Scanned texts. (I adore my new ScanSnap.)

Wrote notes for this blog. 

Organized tax receipts. (!)

But then, eventually—when there was only an hour left in the day—I began. 

And it wasn’t all that hard! In fact, I enjoyed it. 

The fact is, resistance/procrastination is the first stage in writing/rewriting, and it’s best to allow time for it.

So: I’ve begun to revise, tuning up here, researching for the telling detail there—but now I realize that I need to go to the third step: production. I’m aiming to add 50 pages to The Next Novel (an editor’s suggestion)—which means I should write 70 and cut back.  And that means I need to shoot for a daily quota of so many words and keep track of my progress in a datebook. I will begin with an easy goal—100 words a day—and then crank it up. 

Perhaps you are wondering about the covers at the top? My e-books are on Kindle and iTunes (Kobo soon to come). I’m enterprise-proud! They are available now to readers outside Canada and the U.S. Have a look! 

The thrill of cutting book pages

Have you ever had to cut the pages of an old book in order to read it? It’s like venturing into virgin territory, a frontier. It never fails to thrill. 

I’m head-over-heels charmed by the “packaging” of Merilyn Simonds‘ limited edition letterpress collection of stories, The Paradise Project

The book is inside, and included is a paper-cutter to part the pages.

And have I mentioned? My copy is #1!

The book can still be reserved simply by e-mailing the publisher at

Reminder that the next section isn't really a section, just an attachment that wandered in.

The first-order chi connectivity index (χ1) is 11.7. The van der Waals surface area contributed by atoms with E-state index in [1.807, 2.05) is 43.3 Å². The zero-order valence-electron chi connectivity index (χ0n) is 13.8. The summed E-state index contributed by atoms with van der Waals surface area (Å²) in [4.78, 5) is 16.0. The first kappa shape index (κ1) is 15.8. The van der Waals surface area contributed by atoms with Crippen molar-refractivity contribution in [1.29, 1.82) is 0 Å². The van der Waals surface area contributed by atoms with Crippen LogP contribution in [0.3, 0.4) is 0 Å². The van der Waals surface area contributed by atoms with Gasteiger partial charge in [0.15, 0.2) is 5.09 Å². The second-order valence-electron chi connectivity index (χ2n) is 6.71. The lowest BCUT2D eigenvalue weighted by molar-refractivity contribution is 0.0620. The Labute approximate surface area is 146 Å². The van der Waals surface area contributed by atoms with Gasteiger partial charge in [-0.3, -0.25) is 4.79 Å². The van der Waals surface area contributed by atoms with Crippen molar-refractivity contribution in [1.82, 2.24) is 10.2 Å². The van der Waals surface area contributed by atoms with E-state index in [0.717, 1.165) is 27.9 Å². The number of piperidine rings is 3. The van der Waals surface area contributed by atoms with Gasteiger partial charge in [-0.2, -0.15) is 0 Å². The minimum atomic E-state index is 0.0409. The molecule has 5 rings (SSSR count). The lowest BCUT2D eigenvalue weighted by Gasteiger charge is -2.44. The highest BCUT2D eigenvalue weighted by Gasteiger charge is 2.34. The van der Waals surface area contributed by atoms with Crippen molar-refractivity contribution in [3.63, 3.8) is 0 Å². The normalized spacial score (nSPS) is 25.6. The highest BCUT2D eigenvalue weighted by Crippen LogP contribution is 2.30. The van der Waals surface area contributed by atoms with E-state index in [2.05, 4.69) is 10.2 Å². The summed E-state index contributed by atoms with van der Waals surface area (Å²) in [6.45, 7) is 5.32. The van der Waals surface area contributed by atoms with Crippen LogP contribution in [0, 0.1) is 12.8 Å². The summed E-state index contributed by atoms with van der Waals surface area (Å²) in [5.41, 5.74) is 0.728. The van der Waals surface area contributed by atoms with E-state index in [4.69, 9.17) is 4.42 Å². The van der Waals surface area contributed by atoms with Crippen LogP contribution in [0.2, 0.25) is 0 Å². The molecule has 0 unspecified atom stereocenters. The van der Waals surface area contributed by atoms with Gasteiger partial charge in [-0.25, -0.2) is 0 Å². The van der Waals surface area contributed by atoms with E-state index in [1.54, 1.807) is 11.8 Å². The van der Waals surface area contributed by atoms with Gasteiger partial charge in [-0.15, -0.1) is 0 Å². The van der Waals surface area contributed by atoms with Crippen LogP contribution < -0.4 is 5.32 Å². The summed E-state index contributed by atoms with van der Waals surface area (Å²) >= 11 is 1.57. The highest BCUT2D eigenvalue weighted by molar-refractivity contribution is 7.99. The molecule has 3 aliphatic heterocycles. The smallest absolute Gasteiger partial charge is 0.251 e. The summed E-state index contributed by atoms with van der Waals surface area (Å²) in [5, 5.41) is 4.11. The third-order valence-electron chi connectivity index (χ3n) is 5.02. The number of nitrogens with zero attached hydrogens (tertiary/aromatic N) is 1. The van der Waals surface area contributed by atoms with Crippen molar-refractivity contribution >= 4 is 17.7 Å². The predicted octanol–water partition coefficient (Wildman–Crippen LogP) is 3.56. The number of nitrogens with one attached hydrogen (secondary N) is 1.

For other posts I’ve written on this wonderful project, click here

For other news, I’m thrilled that almost all the Sandra Gulland Ink e-books are now on-line. I was shocked to discover that some have even sold. Imagine that.

I’ve created a Sandra Gulland Ink Facebook page which is picking up steam. Have a look here. The image of the covers is from the line-up on iTunes. Yes, I’m proud!  

I’m working on The Last Revise of The Next Novel, due at the end of September. I’m super pleased that in addition to HarperCollins Canada, it’s to be published by Doubleday in the U.S.

What do you think of this title? 

In the Service of the Shadow Queen

I’m also researching the life of Hortense, Josephine’s daughter, for the YAs I will write this winter (she said bravely). 

Yes, my head is spinning!

On visiting the past (present and future)

I’m very busy right now: the move back to Canada, a final draft of The Next Novel due soon, my Ink e-publishing on the verge of a launch … so my notes here will be sporadic and scattered over the next little while. 

Not that I don’t have a great deal to share!

I was struck this morning by an essay written by writer-friend Stephanie Cowell, “The Mystical World of Historical Fiction.” A quote:

To sustain the journey of writing a historical novel requires passionate interest, research, many rewrites, great skill, and the patience of a saint. Lives often do not come with plots; we have to create a plot to take the reader down the path of the story. We have to say, “Come with us. We will show you something wonderful.”

Other articles of interest:

What Makes a Critic Tick? Connected Authors and the Determinants of Book Reviews.”

An interview with Stephen King: “I never think of stories as made things; I think of them as found things. As if you pull them out of the ground, and you just pick them up.”

The image above is from BibliOdyssey:  Wendel Dietterlin’s 1598 work on baroque engravings -‘Architectura von Ausstheilung, Symmetria und Proportion der Fünff Seulen’. It evokes, for me, the revision process: one walks through a “finished” manuscript into a wreckage. One must have faith!